Require Change of Focus
Reading the "Letters" in the August 1997 issue of Quality Digest, I was somewhat unsettled by some of the more pessimistic comments on the future of quality professionals or managers, yet in agreement with most of the other comments.
I feel the quality professional's role does need to undergo changes in focus as the understanding and application of quality changes at the organization they work for. Further, the quality professionals' role within an organization must also undergo continuous improvement, just as the quality systems they are involved with must undergo continuous improvement. Quality professionals must be flexible individuals who can learn new roles and approaches to new or repeating circumstances.
I strongly agree with one letter that said quality professionals must have "the courage and initiative of Deming, along with his tenacity of purpose." This Deming level of risk-taking has worked well for me over the years.
However, just as I occasionally begin to think that I have worked myself out of a job, the old organizational "two steps forward, one step back" takes place. At that point, quality professionals must not only look at the organization to see what might need to be improved or corrected, but also must do the same for their role within the organization.
-- Scott D. Siders
Realistic Projections for ISO 9000 Costs
I'd like to make ISO 9000 implementation as attractive as possible for my small-business clients, too, but I must take exception with the authors of "ISO 9000 for Small Companies" in their cavalier treatment of ISO 9000 costs. While pooh-poohing the $50K figure [for registration costs], the authors did not venture figures of their own. I'd be pretty popular as a consultant if I could help a small company reach ISO 9000 certification for less than $50K ... that is, until the actual bills started to come due.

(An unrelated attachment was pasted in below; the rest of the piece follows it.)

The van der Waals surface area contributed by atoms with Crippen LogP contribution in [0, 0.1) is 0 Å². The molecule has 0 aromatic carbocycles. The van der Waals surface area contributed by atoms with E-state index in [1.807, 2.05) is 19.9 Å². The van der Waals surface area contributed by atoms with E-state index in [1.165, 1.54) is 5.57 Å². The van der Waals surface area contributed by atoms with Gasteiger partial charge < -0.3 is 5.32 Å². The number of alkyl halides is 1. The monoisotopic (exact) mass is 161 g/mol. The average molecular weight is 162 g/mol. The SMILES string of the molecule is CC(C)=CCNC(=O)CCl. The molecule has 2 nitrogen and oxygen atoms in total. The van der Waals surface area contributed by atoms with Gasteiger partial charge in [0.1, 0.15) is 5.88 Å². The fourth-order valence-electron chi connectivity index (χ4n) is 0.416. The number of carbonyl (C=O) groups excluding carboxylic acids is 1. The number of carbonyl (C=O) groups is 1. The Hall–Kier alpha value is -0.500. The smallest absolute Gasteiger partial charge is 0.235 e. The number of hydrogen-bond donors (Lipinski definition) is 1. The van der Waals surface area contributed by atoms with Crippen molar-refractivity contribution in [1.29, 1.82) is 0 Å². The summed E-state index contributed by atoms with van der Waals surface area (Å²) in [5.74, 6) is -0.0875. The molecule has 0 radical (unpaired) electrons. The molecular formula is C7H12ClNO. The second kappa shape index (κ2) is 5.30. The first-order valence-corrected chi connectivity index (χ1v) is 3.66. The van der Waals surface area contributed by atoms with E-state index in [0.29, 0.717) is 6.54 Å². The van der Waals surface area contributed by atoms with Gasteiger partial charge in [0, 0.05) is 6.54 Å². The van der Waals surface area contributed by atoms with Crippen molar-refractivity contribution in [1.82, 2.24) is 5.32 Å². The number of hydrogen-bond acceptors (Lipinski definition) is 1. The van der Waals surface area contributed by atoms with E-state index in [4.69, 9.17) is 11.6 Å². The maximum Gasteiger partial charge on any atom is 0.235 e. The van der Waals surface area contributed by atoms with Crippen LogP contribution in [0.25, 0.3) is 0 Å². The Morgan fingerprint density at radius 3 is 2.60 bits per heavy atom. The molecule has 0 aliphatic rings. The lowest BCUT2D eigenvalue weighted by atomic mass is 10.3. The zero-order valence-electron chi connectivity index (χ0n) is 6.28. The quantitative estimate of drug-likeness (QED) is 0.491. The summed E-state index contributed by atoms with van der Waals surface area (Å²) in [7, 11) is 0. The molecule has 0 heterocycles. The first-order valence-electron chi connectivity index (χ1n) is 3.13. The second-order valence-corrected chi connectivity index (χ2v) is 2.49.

On page 10 in the same issue, a "News Digest" story spoke of average QS-9000 costs that I found to be believable -- not only for QS-9000 but for ISO 9000 as well:
If a company has an informed infrastructure to begin with that can save on consulting costs, then the $26K figure for consulting/training may be high. But, if there is no such infrastructure, either the consulting costs will be high or the internal costs (see below) to set up a compliant quality system will be high.
"Soft documentation" is optional, and any electronic documentation system can -- perhaps should -- start with a paper system to work out the kinks, thus saving the $5K for software.
The registrar's costs may be in the $12K-$14K area.
But what about that gray area for preparation? That's the internal costs that are so difficult to measure, and they probably won't be less than the $36K suggested (I'm more inclined to lean toward a formula of internal costs equaling about three times the external costs).
What about hardware to support the software? For the documentation to be accessible to everyone whose job affects quality, the new workstations probably will have to be set up to service the rank-and-file. How much will just two workstations cost? $8K would be conservative.
So, to add it up for a minimalistic effort to implement ISO 9000 into a small company: Using the Holtz Model for a paper-documented system, $38K (external costs of $13K + $25K) + $114K (internal costs estimated at three times external) = $152K. To say that all costs to implement can be held to less than $50K is not only further from the truth but irresponsible.
We owe it to ISO 9000 seekers to be realistic in our cost projections. This ISO stuff is not supposed to be easy, or quick, or cheap. It's supposed to be a sound business strategy that has a cost -- and a payback.
-- John Holtz
Rochester, New York
In the June 1997 Quality Digest, we listed the telephone number of Quality Publishing incorrectly on page 38. The correct number to call to order The Complete Guide to the CQE and other Quality Publishing products is (800) 628-0432.